Making Sense of the Past: An Atypical World War II-Era Drama
Yellow Bellies is a compelling three-part audio drama set during World War II featuring the experiences of Mennonite conscientious objectors and reactions from the community. It is currently available online through Theatre of the Beat.
We’ve all heard stories of war heroes who died overseas or returned to their families and struggled to readjust into society. As Remembrance Day approaches, we are reminded that there are other, almost forgotten, wartime stories of eligible young men who didn’t fight for our country, objecting to military service due to their strong Christian beliefs.
Yellow Bellies follows the lives of two Mennonite men and one Mennonite woman during the war years of 1942 to 1944. As conscientious objectors, they must deal with the reactions of the government and the public, who feel their convictions of non-violence conflict with Canadian patriotism. If the title is any clue, they are not let off easy.
Formerly a stage drama, Yellow Bellies has now been turned into a historical audio drama series during the pandemic, which can be experienced on its own or as part of a package that includes study guides. It’s produced by Theatre of the Beat, a Toronto theatre company known for initiating conversations about social justice.
Rudy is a Mennonite conscientious objector who is told that repeating his church teachings in front of a judge is not a good enough defence for an exemption from military service. He is granted a postponement, which means he is sent along with others – mostly Mennonites but also Doukhobors and men from many other denominations – to camps in the Canadian Shield and then in western Canada. The work is menial, designed to make them feel lowly compared to those who have enlisted. Rudy befriends Alvin, who knows of Rudy’s brother, who enlisted at the risk of being shunned. Alvin passes the monotony with thoughts of Mary, played by Kimberlee Walker, a kind nurse who writes to him.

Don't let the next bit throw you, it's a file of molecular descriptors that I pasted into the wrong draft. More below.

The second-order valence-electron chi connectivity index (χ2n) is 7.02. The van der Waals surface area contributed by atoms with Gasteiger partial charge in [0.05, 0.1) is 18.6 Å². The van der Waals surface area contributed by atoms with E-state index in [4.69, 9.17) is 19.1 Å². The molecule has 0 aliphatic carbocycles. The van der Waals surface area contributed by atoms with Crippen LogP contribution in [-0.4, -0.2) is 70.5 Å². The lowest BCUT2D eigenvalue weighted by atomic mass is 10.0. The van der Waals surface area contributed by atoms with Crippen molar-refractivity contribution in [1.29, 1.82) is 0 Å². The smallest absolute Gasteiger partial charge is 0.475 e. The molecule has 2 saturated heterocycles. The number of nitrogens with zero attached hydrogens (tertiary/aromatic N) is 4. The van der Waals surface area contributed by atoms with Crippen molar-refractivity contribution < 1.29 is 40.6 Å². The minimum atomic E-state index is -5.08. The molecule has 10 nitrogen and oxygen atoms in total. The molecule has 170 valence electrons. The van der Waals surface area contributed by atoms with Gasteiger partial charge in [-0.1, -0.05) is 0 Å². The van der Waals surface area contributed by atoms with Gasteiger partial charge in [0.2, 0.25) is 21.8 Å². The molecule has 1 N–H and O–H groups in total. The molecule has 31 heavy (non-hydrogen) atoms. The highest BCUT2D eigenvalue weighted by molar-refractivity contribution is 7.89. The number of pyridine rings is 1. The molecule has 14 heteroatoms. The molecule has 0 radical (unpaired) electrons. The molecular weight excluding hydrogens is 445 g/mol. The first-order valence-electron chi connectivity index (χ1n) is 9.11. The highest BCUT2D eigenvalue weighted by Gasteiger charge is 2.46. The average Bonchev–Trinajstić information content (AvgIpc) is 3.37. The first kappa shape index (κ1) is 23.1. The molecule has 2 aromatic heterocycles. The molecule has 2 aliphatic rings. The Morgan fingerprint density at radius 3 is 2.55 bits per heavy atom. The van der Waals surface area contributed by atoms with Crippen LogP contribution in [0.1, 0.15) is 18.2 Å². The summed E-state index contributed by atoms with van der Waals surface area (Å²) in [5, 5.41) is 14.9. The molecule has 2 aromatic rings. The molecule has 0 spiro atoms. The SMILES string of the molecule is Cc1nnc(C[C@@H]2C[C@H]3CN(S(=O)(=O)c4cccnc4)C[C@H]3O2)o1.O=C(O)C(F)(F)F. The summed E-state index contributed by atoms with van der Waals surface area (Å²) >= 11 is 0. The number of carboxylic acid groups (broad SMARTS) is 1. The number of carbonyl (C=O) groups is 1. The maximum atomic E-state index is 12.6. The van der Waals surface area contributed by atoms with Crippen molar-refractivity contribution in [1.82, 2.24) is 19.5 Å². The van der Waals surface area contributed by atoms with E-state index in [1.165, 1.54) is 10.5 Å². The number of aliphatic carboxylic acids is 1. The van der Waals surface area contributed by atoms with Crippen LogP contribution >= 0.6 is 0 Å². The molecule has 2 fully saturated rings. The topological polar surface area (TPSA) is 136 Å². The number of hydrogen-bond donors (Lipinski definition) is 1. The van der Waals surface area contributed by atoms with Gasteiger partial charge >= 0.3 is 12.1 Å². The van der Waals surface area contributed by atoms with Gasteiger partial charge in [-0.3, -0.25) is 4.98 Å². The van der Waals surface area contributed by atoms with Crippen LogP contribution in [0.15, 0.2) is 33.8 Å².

Rudy and Alvin work hard for minimal pay but they know they have it easy compared to enlisted men, despite the blatant discrimination against them. The fate of his brother forces Rudy to re-examine his firm position against harming other men. Meanwhile, Mary works as a well-paid but mistreated nurse until she joins the war effort in England, where she experiences culture shock. Much has changed when Alvin and Mary are finally reunited.
Rudy Enns is played by Cedric Martin, Artistic Director of Theatre of the Beat. He is a playwright, actor, director and producer. Alvin Bender is played by Johnny Wideman, founder of Theatre of the Beat and winner of several awards for his work. Mary Lichti is played by Kimberlee Walker. Joe McLellan is an ensemble voice and musician.
Clever use of interview material and historical songs make this story feel authentic and plausible. Though each actor plays multiple roles, it isn’t difficult to differentiate them. The four cast members skillfully alter their voices for each character. Sound effects, though primitive, assist in establishing the location of the characters. Overall, Yellow Bellies works well as an audio drama, due to the use of techniques employed by old radio programs.
Although I would have preferred to see the original stage production, the audio version has a major advantage: a pause and rewind button to catch every word. When the family interrupts, the audio files can wait for you. Its also portable, if you choose to download it onto a mobile device. I commend the effort put into reworking this piece from its original form to bring a lesser known bit of war history to a wider audience.
Yellow Bellies is available at http://theatreofthebeat.ca/yellow-bellies. There you can find an audio trailer and information about the study guides available.
Photo: Cedric Martin, Joseph McLellan, Johnny Wideman, Stage Manager Fran Barker and Kimberlee Walker in the 2019 stage production of Yellow Bellies.
By Rebecca Steiner and Johnny Wideman
Directed by Sukhpreet Sangha
Performed by Cedric Martin, Joe McLellan, Kimberlee Walker and Johnny Wideman
Theatre of the Beat Production
Available online now until further notice
Reviewed by Vicki Stokes